The Constitution of India can be accessed here.
This amendment had two immediate implications:
- The Right to Property would now be a Constitutional Right and not a Fundamental Right. A legislation violating the constitutional right to property could now be challenged only in High Courts and not directly in the Supreme Court.
- Due to the deletion of Article 31 the Government was no longer under an obligation to compensate persons whose land has been acquired as per a law passed by Parliament.
Part IV-A was added by the 42nd Amendment Act, 1976. It encompasses Part IV, Article 51A enu-merating Ten Fundamental Duties of the Citizens of India.]
Q6. Which amendment of the Constitution of India limits the number of Ministers?
Explanation: The Constitution (Ninety-First Amendment) Act, 2003, restricts the size of a Council of Ministers to 15% of the total number of members in Parliament or a State Legislature. The Amendment also strengthened anti defection laws, and withdrew the protection to a member of a House from disqualification on the ground of defection in case of split in the political party.]
Q7. Which of the following are voluntary provisions in the 73rd Constitutional Amendment Act (1992)?
- Minimum age of 21 for contesting elections to Panchayats.
- Indirect elections to the post of Chairperson of Panchayats at the intermediate and district levels.
- Representation of Members of Parliament and State Legislature on Panchayati Raj institutions.
- Reservation of seats for backward classes.
Select the correct answer from the code given below:
a) 1, 2 and 4
b) 2, 3 and 4
c) 1, 2 and 3
d) 3 and 4
Explanation: 73rd Amendment Constitution of India: Definition in this Part, unless the context otherwise requires:
a) “district” means a district in a State;
b)”Gram Sabha “ means a body consisting of persons registered in the electoral rolls relating to a village comprised within the area of Panchayat at the village level;
c)”Intermediate level” means a level between the village and district levels specified by the Governor of a State by public notification to be the intermediate level for the purposes of this Part;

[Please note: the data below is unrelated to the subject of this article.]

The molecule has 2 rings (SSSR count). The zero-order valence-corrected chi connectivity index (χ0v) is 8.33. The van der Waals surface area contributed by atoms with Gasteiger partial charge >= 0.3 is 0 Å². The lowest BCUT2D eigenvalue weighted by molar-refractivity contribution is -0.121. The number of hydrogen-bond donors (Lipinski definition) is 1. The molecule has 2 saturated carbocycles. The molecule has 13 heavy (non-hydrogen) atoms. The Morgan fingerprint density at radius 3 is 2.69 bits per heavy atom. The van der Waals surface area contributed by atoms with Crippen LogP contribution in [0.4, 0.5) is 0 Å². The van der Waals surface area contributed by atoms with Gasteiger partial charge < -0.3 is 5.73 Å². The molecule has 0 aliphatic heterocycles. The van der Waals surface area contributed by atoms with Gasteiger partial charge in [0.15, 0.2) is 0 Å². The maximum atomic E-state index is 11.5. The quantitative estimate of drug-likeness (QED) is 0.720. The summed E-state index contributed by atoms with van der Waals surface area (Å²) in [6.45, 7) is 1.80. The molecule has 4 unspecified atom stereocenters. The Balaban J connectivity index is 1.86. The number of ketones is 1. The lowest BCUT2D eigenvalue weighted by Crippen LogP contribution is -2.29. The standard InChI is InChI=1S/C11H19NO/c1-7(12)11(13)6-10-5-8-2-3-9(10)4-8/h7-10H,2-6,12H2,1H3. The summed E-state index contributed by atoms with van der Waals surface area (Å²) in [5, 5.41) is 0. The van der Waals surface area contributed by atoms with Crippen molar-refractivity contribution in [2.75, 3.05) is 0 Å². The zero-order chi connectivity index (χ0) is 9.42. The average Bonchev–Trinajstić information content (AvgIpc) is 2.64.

d)”Panchayat” means an institution (by whatever name called) of self-government constituted under article 243B, for the rural areas;
e) “Panchayat area” means the territorial area of a Panchayat;
f)”Population’ means the population as ascertained at the last preceding census of which the relevant figures have been published;
g) “village” means a village specified by the Governor by public notification to be a village for the purposes of this Part and includes a group of villages so specified.
-A Gram Sabha may exercise such powers and perform such functions at the village level as the Legislature of a State may, by law, provide.
243-B. Constitution of Panchayats
a) There shall be constituted in every State, Panchayats at the village, intermediate and district levels in accordance with the provisions of this Part.
Notwithstanding anything in clause (1), Panchayats at the intermediate level may not be constituted in a State having a population not exceeding twenty lakhs.
243-c.Composition of Panchayats
a) Subject to the provisions of this part, the Legislature of a State may, by law, making provisions with respect to the composition of Panchayats : provided that the ratio between the population of the territorial area to a Panchayat at any level and the number of sects in such Panchayat to be filled by election shall, so far as practicable, be the same throughout the State.
b) All the seats in a Panchayat shall be filled by persons chosen by direct election from territorial constituencies in the Panchayat area and, for this purpose, each Panchayat area shall be divided into territorial constituencies in such manner that the ratio between the population of each constituency and the number of seats allotted to it shall, so far as practicable, be the same throughout the Panchayat area.
c) The Legislature of a State may, by law, provide for the representation –
a) of the Chairpersons of the Panchayat at the village level, in the Panchayat at the intermediate level or, in the case of a state not having Panchayat at the intermediate level, in the Panchayat at the district level;